Split (2017) [IMDB:7.3 , Rotten Tomatoes: 79%, My Rating: 7.0]

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After being pilloried by critics (and deservedly so) for many of his last few movies, Manoj Night Shyamalan returns to form in ‘Split’. With the use of some pseudo psychology, Shyamalan conjures up a story of a man who has close to two dozen personalities. James McAvoy seems to relish the role offered to him and plays it to perfection. Besides being a thriller, ‘Split’ brings in a considerable amount of philosophy and innocence into its theme. To the director’s credit, it never gets preachy. The box office numbers also vouch for its entertainment value. Made with a budget of less than a million, ‘Split’ grossed close to 140 million dollars.

Sandy Wexler (2017) [IMDB:5.1 , Rotten Tomatoes: 43%, My Rating: 6.0]

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Love him or hate him, Adam Sandler is the darling of  Netflix. His viewers could not be bothered with the critical reception of Sandler’s movies. He is one of the most watched stars on the Netflix platform. So he goes ahead and writes a story based on his long time manager. That movie is Sandy Wexler. Nothing great but mildly amusing with two or three funny scenes. That is enough for Sandler fans. If you are a Adam Sandler fan you may enjoy it. Better still, you can watch it on your next flight when you have nothing much to do other than inhale the recycled air. Even if you fall asleep doing it, you would not miss anything.

John Wick: Chapter 2 (2017) [IMDB:7.9 , Rotten Tomatoes: 89%, My Rating: 7.5]

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Keanu Reeves has a dead emotionless face. Or a hit man face, if you prefer. He fits the profile of the cold and efficient hit man in search of a reason to kill. The sequel to John Wick scores high again in the choreographed action sequences where flying bullets seem to have poetry writ on them. The setting is Rome and that does not hurt. If you liked the original, you will love the sequel. In case you missed the sleeper hit original, the sequel may be a good way to catch up on a movie which is as much fun as it is mindless.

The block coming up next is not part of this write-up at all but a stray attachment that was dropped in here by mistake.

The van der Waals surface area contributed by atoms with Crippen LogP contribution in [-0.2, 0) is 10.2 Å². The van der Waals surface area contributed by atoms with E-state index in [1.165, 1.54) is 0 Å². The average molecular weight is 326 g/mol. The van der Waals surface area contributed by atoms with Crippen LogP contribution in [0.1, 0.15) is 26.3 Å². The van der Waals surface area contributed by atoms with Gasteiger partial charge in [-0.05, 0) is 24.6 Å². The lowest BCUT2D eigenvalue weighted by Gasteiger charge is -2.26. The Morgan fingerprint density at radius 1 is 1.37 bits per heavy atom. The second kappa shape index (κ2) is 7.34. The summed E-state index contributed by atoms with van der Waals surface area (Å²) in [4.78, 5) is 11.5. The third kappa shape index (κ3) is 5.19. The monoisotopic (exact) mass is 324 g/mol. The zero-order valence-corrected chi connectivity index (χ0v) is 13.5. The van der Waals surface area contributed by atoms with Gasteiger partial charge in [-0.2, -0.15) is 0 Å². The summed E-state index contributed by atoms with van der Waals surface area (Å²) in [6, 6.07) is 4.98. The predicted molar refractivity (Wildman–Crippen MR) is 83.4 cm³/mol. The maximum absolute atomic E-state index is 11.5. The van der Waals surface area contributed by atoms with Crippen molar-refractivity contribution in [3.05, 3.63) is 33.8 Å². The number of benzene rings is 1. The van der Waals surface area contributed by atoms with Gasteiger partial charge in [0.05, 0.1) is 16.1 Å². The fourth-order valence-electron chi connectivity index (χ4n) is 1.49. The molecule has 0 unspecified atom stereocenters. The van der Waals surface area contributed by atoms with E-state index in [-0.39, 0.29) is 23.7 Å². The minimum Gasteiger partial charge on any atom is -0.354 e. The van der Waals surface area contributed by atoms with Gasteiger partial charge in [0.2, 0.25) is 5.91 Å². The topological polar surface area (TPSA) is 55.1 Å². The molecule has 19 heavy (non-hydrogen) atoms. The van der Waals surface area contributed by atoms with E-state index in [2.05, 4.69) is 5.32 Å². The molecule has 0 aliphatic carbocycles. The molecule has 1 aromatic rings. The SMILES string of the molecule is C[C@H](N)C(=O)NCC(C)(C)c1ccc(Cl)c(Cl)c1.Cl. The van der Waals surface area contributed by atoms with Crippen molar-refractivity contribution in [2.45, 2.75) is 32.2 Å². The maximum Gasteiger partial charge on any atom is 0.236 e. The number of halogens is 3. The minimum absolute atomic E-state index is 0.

Mindhorn (2017) [IMDB: 6.4, Rotten Tomatoes: 90%, My Rating: 6.0]

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Mindhorn is the typical British comedy filled with irreverence and a bonkers plot. A yesteryear star is called upon to aid the police in murder mystery. With the dual mission of resurrecting his career and finding some reason to be alive, Mindhorn accepts the invitation which is a convenient excuse for him to go on a nostalgia trip. Filled with characters who have that one Achilles heel in their personalities which make them in turns endearing and unreasonable, the movie delivers some genuine moments of humour. Those moments are not frequent enough and the movie sometimes descends into a charade.

Gifted (2017) [IMDB:7.7 , Rotten Tomatoes: 86%, My Rating: 7.0]

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The story of a child genius whose deceased mother shared the same description. The child who is in the custody of her uncle faces a legal quagmire when her grandmother enters her life. Though the plot has some loopholes, it is a generally satisfying movie to watch. The peripheral characters like the teacher at the school are forced into the screenplay and probably should not have had the screen time provided to her. Nonetheless, a decent one time watch for the thematic elements.